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J Korean Soc Ther Radiol Oncol > Volume 18(4); 2000 > Article
The Journal of the Korean Society for Therapeutic Radiology and Oncology 2000;18(4): 314-320.
The Measurements of Plasma Cytokines in Radiation-induced Pneumonitis in Lung Cancer Patients
Won Joo Hur, Seon Min Youn, Hyung Sik Lee, Kwang Mo Yang, Sin Geun Oh, Choon Hee Son, Jin Yeong Han, Ki Nam Lee, Min Ho Jeong
1Department of Radiation Oncology, Dong-A University, College of Medicine, Pusan, Korea.
2Department of Internal Medicine, Dong-A University, College of Medicine, Pusan, Korea.
3Department of Diagnostic Radiology, Dong-A University, College of Medicine, Pusan, Korea.
4Department of Clinical Pathology, Dong-A University, College of Medicine, Pusan, Korea.
5Institute of Medical Science, Dong-A University, College of Medicine, Pusan, Korea.
To investigate whether changes in plasma concentrations of transforming growth factor-beta1 (TGF-beta1), tumor necrosis factor-alpha (TNF-alpha) and interleukin-6 (IL-6) could be used to identify the development of radiation-induced pneumonitis in the lung cancer patients. METHODS AND MATERIALS: Seventeen patients with lung cancer (11 NSCLC, 6 SCLC) were enrolled in a prospective study designed to evaluate clinical and molecular biologic correlation of radiation-induced pneumonitis. The study began in May 1998 and completed in July 1999. All patients were treated with radiotherapy with curative intent : 1.8 Gy per day, 5 fractions per week. Serial measurements of plasma TGF-beta1, TNF-alpha and IL-6 were obtained in all patients before, weekly during radiotherapy and at each follow-up visits after completion of treatment. These measurements were quantified using enzyme linked immunosorbent assay (ELISA). All patients were evaluated for signs and symptoms of pneumonitis at each follow-up visit after completion of radiotherapy. High resolution CT (HRCT) scans were obtained when signs and symptoms of pneumonitis were developed after completion of radiotherapy.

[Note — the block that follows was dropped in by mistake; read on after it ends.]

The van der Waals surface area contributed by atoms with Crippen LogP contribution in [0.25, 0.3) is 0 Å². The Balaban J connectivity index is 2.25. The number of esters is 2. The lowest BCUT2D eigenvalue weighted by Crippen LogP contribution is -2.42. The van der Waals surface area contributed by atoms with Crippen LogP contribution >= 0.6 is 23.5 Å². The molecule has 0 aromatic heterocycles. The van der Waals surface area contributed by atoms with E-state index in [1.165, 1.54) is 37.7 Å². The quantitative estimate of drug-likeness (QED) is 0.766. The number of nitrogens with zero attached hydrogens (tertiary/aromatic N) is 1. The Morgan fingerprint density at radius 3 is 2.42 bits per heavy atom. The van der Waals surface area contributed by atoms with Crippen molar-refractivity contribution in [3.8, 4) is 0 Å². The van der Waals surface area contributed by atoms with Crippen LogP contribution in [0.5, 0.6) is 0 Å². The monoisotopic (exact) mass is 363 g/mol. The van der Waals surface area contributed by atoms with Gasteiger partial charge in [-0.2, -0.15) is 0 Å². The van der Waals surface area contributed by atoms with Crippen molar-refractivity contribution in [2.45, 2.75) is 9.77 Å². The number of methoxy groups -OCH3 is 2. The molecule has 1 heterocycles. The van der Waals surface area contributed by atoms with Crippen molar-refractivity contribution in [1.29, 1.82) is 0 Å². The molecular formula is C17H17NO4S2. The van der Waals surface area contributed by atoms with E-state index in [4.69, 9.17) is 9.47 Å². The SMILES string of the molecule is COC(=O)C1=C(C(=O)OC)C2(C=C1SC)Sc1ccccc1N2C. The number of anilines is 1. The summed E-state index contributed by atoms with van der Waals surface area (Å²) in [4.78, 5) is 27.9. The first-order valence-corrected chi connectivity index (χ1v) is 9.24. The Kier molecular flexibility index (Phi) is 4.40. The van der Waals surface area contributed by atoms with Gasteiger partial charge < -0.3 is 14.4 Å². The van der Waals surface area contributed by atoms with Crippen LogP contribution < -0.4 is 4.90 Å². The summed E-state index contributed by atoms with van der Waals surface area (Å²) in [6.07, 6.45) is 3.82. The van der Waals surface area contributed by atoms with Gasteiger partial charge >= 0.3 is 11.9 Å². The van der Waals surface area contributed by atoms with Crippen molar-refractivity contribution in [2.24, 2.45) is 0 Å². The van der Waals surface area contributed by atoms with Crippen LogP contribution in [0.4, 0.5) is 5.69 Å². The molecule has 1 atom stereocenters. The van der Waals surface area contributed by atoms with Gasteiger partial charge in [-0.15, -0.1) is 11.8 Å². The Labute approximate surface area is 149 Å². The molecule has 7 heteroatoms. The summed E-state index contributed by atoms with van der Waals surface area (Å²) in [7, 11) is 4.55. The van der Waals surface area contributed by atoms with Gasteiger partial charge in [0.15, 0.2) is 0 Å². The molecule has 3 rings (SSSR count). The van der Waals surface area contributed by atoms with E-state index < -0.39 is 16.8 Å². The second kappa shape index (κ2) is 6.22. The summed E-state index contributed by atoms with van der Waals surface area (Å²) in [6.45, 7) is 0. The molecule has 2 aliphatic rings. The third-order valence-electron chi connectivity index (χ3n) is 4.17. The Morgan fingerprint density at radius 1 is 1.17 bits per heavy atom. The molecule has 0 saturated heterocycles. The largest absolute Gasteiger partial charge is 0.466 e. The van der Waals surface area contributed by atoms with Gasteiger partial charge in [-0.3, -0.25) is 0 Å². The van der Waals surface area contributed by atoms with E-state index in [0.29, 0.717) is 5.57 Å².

Thirteen patients eventually developed signs and symptoms of clinical pneumonitis while four patients did not. TGF-beta1 levels were elevated in all 13 patients with pneumonitis, which showed characteristic pattern of elevation (38.45 ng/ml at pretreatment, 13.66 ng/ml during radiotherapy, then 60.63 ng/ml at 2-4 weeks after completion of radiotherapy). The levels of TNF-alpha and IL-6 were also elevated in the group of patients who developed pneumonitis but the pattern was not characteristic.
Changes in plasma TGFbeta-1 levels before, during and after radiotherapy appears to be a useful means by which to identify patients at risk for the development of symptomatic pneumonitis. Other cytokines like TNF-alpha and IL-6 shows no meaningful changes in association with radiation pneumonitis.
Key Words: Radiotherapy, Radiation Pneumonitis, Cytokines
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